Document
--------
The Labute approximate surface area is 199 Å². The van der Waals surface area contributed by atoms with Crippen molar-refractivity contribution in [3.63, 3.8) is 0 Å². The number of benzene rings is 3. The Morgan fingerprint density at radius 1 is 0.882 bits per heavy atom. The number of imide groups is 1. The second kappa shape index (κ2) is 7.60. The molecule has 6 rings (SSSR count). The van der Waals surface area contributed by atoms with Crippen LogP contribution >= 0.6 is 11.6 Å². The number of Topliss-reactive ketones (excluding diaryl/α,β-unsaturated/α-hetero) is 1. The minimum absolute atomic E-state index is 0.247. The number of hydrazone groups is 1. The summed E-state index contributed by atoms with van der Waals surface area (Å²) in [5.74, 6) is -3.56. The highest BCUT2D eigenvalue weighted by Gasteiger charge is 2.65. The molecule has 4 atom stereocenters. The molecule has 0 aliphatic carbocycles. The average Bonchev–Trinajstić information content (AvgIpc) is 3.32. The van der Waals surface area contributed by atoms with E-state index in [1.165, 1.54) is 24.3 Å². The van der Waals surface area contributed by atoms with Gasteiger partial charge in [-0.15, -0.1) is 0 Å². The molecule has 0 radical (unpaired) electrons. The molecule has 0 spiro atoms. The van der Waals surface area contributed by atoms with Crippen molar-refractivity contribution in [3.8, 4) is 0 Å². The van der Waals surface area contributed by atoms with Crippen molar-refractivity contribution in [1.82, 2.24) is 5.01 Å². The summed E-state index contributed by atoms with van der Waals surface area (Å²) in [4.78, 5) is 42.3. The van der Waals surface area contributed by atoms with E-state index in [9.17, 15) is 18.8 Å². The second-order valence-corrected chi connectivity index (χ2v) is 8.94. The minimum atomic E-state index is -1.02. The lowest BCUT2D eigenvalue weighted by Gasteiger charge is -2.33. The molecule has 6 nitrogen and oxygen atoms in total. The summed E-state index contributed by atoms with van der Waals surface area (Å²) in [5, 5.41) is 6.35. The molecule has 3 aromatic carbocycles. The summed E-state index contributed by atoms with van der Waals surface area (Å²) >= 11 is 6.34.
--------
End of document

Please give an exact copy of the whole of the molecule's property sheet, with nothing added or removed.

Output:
The Labute approximate surface area is 199 Å². The van der Waals surface area contributed by atoms with Crippen molar-refractivity contribution in [3.63, 3.8) is 0 Å². The number of benzene rings is 3. The Morgan fingerprint density at radius 1 is 0.882 bits per heavy atom. The number of imide groups is 1. The second kappa shape index (κ2) is 7.60. The molecule has 6 rings (SSSR count). The van der Waals surface area contributed by atoms with Crippen LogP contribution >= 0.6 is 11.6 Å². The number of Topliss-reactive ketones (excluding diaryl/α,β-unsaturated/α-hetero) is 1. The minimum absolute atomic E-state index is 0.247. The number of hydrazone groups is 1. The summed E-state index contributed by atoms with van der Waals surface area (Å²) in [5.74, 6) is -3.56. The highest BCUT2D eigenvalue weighted by Gasteiger charge is 2.65. The molecule has 4 atom stereocenters. The molecule has 0 aliphatic carbocycles. The average Bonchev–Trinajstić information content (AvgIpc) is 3.32. The van der Waals surface area contributed by atoms with E-state index in [1.165, 1.54) is 24.3 Å². The van der Waals surface area contributed by atoms with Gasteiger partial charge in [-0.15, -0.1) is 0 Å². The molecule has 0 radical (unpaired) electrons. The molecule has 0 spiro atoms. The van der Waals surface area contributed by atoms with Crippen molar-refractivity contribution in [3.8, 4) is 0 Å². The van der Waals surface area contributed by atoms with Crippen molar-refractivity contribution in [1.82, 2.24) is 5.01 Å². The summed E-state index contributed by atoms with van der Waals surface area (Å²) in [4.78, 5) is 42.3. The van der Waals surface area contributed by atoms with E-state index in [9.17, 15) is 18.8 Å². The second-order valence-corrected chi connectivity index (χ2v) is 8.94. The minimum atomic E-state index is -1.02. The lowest BCUT2D eigenvalue weighted by Gasteiger charge is -2.33. The molecule has 6 nitrogen and oxygen atoms in total. The summed E-state index contributed by atoms with van der Waals surface area (Å²) in [5, 5.41) is 6.35. The molecule has 3 aromatic carbocycles. The summed E-state index contributed by atoms with van der Waals surface area (Å²) >= 11 is 6.34.